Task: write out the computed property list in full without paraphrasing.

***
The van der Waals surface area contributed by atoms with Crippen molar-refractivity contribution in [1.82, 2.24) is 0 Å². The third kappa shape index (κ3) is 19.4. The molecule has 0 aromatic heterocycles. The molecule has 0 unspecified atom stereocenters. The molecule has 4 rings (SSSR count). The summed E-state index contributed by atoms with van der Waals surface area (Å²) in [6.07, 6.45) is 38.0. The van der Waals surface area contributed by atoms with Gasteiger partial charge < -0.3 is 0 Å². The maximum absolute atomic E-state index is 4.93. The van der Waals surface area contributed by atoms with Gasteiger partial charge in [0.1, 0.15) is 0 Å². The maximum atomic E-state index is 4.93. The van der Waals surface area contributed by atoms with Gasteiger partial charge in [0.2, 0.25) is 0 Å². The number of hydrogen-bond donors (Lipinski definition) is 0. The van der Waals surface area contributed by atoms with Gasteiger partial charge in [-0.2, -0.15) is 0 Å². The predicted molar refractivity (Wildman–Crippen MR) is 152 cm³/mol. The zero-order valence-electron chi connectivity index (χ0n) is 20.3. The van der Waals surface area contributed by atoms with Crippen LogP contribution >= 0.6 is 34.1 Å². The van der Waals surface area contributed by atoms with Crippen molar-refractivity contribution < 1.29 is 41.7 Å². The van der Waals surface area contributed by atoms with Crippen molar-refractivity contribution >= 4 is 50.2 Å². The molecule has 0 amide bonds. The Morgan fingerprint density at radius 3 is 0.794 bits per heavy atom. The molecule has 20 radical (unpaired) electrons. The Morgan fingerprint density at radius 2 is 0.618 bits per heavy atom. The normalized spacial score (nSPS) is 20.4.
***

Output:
The van der Waals surface area contributed by atoms with Crippen molar-refractivity contribution in [1.82, 2.24) is 0 Å². The third kappa shape index (κ3) is 19.4. The molecule has 0 aromatic heterocycles. The molecule has 0 unspecified atom stereocenters. The molecule has 4 rings (SSSR count). The summed E-state index contributed by atoms with van der Waals surface area (Å²) in [6.07, 6.45) is 38.0. The van der Waals surface area contributed by atoms with Gasteiger partial charge < -0.3 is 0 Å². The maximum absolute atomic E-state index is 4.93. The van der Waals surface area contributed by atoms with Gasteiger partial charge in [0.1, 0.15) is 0 Å². The maximum atomic E-state index is 4.93. The van der Waals surface area contributed by atoms with Gasteiger partial charge in [0.2, 0.25) is 0 Å². The number of hydrogen-bond donors (Lipinski definition) is 0. The van der Waals surface area contributed by atoms with Gasteiger partial charge in [-0.2, -0.15) is 0 Å². The predicted molar refractivity (Wildman–Crippen MR) is 152 cm³/mol. The zero-order valence-electron chi connectivity index (χ0n) is 20.3. The van der Waals surface area contributed by atoms with Crippen LogP contribution >= 0.6 is 34.1 Å². The van der Waals surface area contributed by atoms with Crippen molar-refractivity contribution < 1.29 is 41.7 Å². The van der Waals surface area contributed by atoms with Crippen molar-refractivity contribution >= 4 is 50.2 Å². The molecule has 0 amide bonds. The Morgan fingerprint density at radius 3 is 0.794 bits per heavy atom. The molecule has 20 radical (unpaired) electrons. The Morgan fingerprint density at radius 2 is 0.618 bits per heavy atom. The normalized spacial score (nSPS) is 20.4.